Bread traditions from around the world

Bread is one of the most popular products in Ireland, that's why it's one of the 800 products you won't pay more for at Tesco. Not surprisingly it has some rich traditions around the world that we thought you would find interesting.

As we celebrated the launch of the 800 and the most popular bread items in the range, we began to think about just how central bread is to so many cultures. Here’s six wonderful bread traditions from around the world. 

bread basket

Jewish housewarming

From sweet to savoury, bread plays an integral role in many aspects of the Jewish culture and it’s often used to symbolise various emotions and is served at all family events or ceremonies.

One Jewish tradition involves giving the gift of bread, salt and sugar. Often given as a housewarming present, the tradition is used to wish good fortune and luck to the new home-owners. The saying goes:

“Bread, so that you shall never know hunger”
“Salt, so your life shall always have flavour”
“And sugar, so your life shall always have sweetness”.  

Russian wedding

In Russia, bread still plays a central role in wedding traditions. A ‘korovai’ is traditionally baked in the home of the bride and receives blessings before it is baked in the oven. Following the ceremony, the bread is shared by the wedding guests and is considered the culmination of the wedding.  In times of hardship, the blessing and sharing of bread alone, was often considered adequate to constitute a marriage between two people in the eyes of the community.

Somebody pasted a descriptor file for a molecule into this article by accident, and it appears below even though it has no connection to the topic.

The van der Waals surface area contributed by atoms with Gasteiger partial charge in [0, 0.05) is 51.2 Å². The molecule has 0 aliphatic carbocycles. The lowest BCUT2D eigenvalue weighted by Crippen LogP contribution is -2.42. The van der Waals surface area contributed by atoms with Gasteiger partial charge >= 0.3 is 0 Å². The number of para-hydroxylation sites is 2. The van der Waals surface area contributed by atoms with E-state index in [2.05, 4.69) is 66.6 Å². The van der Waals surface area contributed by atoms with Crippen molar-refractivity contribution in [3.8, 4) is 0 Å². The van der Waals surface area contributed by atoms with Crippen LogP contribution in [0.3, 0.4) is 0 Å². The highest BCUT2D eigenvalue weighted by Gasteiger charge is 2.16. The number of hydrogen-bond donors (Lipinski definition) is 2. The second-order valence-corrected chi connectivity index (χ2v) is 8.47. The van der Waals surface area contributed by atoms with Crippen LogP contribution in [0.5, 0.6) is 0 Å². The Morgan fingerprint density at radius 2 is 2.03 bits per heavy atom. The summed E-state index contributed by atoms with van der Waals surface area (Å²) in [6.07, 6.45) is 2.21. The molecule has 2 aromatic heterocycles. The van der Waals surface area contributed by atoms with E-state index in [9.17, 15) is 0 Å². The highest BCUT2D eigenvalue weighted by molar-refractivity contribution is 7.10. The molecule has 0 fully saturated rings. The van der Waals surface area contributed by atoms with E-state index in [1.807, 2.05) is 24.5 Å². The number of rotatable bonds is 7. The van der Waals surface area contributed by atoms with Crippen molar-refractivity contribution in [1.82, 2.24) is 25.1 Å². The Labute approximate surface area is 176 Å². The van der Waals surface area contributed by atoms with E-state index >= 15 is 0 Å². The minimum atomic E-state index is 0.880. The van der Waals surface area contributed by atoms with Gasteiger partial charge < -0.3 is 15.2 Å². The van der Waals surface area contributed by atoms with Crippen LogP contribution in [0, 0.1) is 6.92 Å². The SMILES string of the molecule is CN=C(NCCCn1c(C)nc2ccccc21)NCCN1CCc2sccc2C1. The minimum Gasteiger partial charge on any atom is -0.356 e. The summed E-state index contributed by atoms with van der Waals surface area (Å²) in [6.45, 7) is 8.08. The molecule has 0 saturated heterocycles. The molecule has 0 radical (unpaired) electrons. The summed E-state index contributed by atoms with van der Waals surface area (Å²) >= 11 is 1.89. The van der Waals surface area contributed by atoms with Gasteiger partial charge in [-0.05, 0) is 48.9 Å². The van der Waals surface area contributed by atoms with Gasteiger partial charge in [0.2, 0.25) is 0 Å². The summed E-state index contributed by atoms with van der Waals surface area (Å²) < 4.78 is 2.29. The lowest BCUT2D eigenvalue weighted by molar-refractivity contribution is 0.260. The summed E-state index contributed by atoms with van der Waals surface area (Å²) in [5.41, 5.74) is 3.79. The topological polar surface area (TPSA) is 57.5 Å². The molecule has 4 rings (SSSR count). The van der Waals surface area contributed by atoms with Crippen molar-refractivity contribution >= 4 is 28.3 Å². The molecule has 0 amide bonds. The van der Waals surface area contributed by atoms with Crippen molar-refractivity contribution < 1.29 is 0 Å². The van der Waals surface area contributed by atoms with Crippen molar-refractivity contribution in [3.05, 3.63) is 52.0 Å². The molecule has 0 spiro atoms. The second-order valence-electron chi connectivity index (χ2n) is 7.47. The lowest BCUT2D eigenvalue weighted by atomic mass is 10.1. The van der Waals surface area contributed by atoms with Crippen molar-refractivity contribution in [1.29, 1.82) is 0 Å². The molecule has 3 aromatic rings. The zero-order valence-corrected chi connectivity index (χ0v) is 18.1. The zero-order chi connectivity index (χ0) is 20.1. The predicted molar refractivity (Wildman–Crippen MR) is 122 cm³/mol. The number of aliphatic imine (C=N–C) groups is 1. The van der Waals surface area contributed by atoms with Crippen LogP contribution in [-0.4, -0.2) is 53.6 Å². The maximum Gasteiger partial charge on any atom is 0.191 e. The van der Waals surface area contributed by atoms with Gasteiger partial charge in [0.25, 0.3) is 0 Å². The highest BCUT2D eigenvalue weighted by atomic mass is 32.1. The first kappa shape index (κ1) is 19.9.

Halloween fortune telling  

You’re likely familiar with the traditional Irish Barmbrack (bairín breac). Baked during Halloween, the sweet loaf is enjoyed both for its delicious flavour and its fortune telling properties. Traditionally baked with a pea, a stick, a piece of cloth, a coin and a ring, each object carries a different meaning.

A pea meant you wouldn’t marry within the year, a stick meant an unhappy marriage, while cloth brought bad luck. Naturally a coin meant good fortune and a ring meant that a wedding was on the cards.

Pan de muertos

In Mexico, a special bread is baked every November to honour and remember loved ones who’ve passed on. Pan de Muertos (translated in English as ‘bread of the dead’) is baked on the 1st and 2nd of November and is flavoured with anise or orange flower water to create a sweet aroma and taste.

Often covered in sugar and decorated with dough-shaped skull and crossbones, the bread is either left as an offering at the graves of loved ones or shared amongst family, friends and colleagues.


Vánočka is sold all year round but is typically eaten at Christmas time. Steeped in culture and tradition, the braided brioche has its very own set of rituals, which must be followed to ensure a good bake.

Firstly, the baker mustn’t speak during the dough’s preparation. Secondly, a white apron must be worn at all times and finally, the baker must jump up and down while the dough is proving. An awful lot of work for a brioche, but this Czech bread is extremely popular. It must be worth all the exertion!

Rosca de reyes  

Each year, 12 days after Christmas, families in Mexico gather to celebrate Epiphany or Three Kings’ Day. To celebrate this Christian feast, a Rosca de Reyes, a sweet bread shaped like a wreath, is baked with a surprise addition – a small plastic figurine of a baby.

Used to represent the infant Jesus, the figurine plays an important role in the tradition and whoever gets the slice containing it must host a family party, with tamales (a traditional Mexican, dough dish) and host of Mexican treats, on the 2nd of February. 

Find your favourite breads in the 800

We love to taste breads from all over the world, but the simple, fresh sliced white pan will always be dear to our hearts, that's why its part of the 800 products you won't pay more for at Tesco.